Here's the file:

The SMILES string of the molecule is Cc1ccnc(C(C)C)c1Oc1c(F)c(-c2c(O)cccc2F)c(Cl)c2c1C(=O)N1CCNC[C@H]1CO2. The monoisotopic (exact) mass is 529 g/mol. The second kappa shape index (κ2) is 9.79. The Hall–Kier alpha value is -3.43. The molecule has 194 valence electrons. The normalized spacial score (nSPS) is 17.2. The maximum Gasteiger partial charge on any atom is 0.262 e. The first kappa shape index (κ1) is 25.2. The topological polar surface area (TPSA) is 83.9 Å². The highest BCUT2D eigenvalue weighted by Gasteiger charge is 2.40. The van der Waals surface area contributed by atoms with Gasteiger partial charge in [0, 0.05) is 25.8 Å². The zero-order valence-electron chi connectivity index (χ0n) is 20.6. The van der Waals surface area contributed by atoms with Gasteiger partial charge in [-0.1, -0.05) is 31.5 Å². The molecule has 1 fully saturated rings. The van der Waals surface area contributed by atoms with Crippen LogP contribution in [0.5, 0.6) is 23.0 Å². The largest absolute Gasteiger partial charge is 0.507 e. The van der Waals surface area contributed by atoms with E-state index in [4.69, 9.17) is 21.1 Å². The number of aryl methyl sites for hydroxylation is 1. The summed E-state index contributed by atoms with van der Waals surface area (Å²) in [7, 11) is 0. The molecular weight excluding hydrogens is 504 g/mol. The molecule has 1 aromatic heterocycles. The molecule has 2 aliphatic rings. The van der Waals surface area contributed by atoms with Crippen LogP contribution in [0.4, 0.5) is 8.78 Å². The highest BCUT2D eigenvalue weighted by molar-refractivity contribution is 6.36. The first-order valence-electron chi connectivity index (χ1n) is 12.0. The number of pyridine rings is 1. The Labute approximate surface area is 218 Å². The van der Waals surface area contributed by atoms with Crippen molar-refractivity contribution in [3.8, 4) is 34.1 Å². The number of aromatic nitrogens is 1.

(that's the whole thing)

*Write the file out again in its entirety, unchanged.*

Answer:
The SMILES string of the molecule is Cc1ccnc(C(C)C)c1Oc1c(F)c(-c2c(O)cccc2F)c(Cl)c2c1C(=O)N1CCNC[C@H]1CO2. The monoisotopic (exact) mass is 529 g/mol. The second kappa shape index (κ2) is 9.79. The Hall–Kier alpha value is -3.43. The molecule has 194 valence electrons. The normalized spacial score (nSPS) is 17.2. The maximum Gasteiger partial charge on any atom is 0.262 e. The first kappa shape index (κ1) is 25.2. The topological polar surface area (TPSA) is 83.9 Å². The highest BCUT2D eigenvalue weighted by Gasteiger charge is 2.40. The van der Waals surface area contributed by atoms with Gasteiger partial charge in [0, 0.05) is 25.8 Å². The zero-order valence-electron chi connectivity index (χ0n) is 20.6. The van der Waals surface area contributed by atoms with Gasteiger partial charge in [-0.1, -0.05) is 31.5 Å². The molecule has 1 fully saturated rings. The van der Waals surface area contributed by atoms with Crippen LogP contribution in [0.5, 0.6) is 23.0 Å². The largest absolute Gasteiger partial charge is 0.507 e. The van der Waals surface area contributed by atoms with E-state index in [4.69, 9.17) is 21.1 Å². The number of aryl methyl sites for hydroxylation is 1. The summed E-state index contributed by atoms with van der Waals surface area (Å²) in [7, 11) is 0. The molecular weight excluding hydrogens is 504 g/mol. The molecule has 1 aromatic heterocycles. The molecule has 2 aliphatic rings. The van der Waals surface area contributed by atoms with Crippen LogP contribution in [0.4, 0.5) is 8.78 Å². The highest BCUT2D eigenvalue weighted by molar-refractivity contribution is 6.36. The first-order valence-electron chi connectivity index (χ1n) is 12.0. The number of pyridine rings is 1. The Labute approximate surface area is 218 Å². The van der Waals surface area contributed by atoms with Crippen molar-refractivity contribution in [3.8, 4) is 34.1 Å². The number of aromatic nitrogens is 1.